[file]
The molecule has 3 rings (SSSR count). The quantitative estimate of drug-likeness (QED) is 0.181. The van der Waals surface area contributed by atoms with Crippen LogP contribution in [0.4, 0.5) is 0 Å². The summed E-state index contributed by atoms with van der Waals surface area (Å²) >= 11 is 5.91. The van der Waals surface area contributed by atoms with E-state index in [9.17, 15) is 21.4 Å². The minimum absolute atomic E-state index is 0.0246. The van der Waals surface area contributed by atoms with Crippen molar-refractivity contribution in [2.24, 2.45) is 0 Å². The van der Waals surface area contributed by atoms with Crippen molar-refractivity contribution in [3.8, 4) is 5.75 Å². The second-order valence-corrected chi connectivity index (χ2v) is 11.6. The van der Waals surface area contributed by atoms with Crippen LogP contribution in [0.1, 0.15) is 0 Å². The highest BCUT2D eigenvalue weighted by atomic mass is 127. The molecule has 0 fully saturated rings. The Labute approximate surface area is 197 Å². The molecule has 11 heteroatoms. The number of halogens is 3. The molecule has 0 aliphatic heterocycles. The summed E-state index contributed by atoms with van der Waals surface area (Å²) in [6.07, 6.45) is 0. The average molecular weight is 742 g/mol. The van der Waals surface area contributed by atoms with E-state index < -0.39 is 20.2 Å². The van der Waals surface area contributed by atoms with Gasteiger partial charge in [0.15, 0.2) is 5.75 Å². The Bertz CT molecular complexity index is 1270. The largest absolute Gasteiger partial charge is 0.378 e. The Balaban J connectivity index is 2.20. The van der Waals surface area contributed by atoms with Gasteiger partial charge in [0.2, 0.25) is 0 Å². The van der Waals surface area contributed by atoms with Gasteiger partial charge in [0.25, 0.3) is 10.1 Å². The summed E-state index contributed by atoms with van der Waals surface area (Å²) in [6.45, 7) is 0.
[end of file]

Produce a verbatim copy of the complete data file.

The molecule has 3 rings (SSSR count). The quantitative estimate of drug-likeness (QED) is 0.181. The van der Waals surface area contributed by atoms with Crippen LogP contribution in [0.4, 0.5) is 0 Å². The summed E-state index contributed by atoms with van der Waals surface area (Å²) >= 11 is 5.91. The van der Waals surface area contributed by atoms with E-state index in [9.17, 15) is 21.4 Å². The minimum absolute atomic E-state index is 0.0246. The van der Waals surface area contributed by atoms with Crippen molar-refractivity contribution in [2.24, 2.45) is 0 Å². The van der Waals surface area contributed by atoms with Crippen molar-refractivity contribution in [3.8, 4) is 5.75 Å². The second-order valence-corrected chi connectivity index (χ2v) is 11.6. The van der Waals surface area contributed by atoms with Crippen LogP contribution in [0.1, 0.15) is 0 Å². The highest BCUT2D eigenvalue weighted by atomic mass is 127. The molecule has 0 fully saturated rings. The Labute approximate surface area is 197 Å². The molecule has 11 heteroatoms. The number of halogens is 3. The molecule has 0 aliphatic heterocycles. The summed E-state index contributed by atoms with van der Waals surface area (Å²) in [6.07, 6.45) is 0. The average molecular weight is 742 g/mol. The van der Waals surface area contributed by atoms with E-state index < -0.39 is 20.2 Å². The van der Waals surface area contributed by atoms with Gasteiger partial charge in [0.15, 0.2) is 5.75 Å². The Bertz CT molecular complexity index is 1270. The largest absolute Gasteiger partial charge is 0.378 e. The Balaban J connectivity index is 2.20. The van der Waals surface area contributed by atoms with Gasteiger partial charge in [0.2, 0.25) is 0 Å². The van der Waals surface area contributed by atoms with Gasteiger partial charge in [0.25, 0.3) is 10.1 Å². The summed E-state index contributed by atoms with van der Waals surface area (Å²) in [6.45, 7) is 0.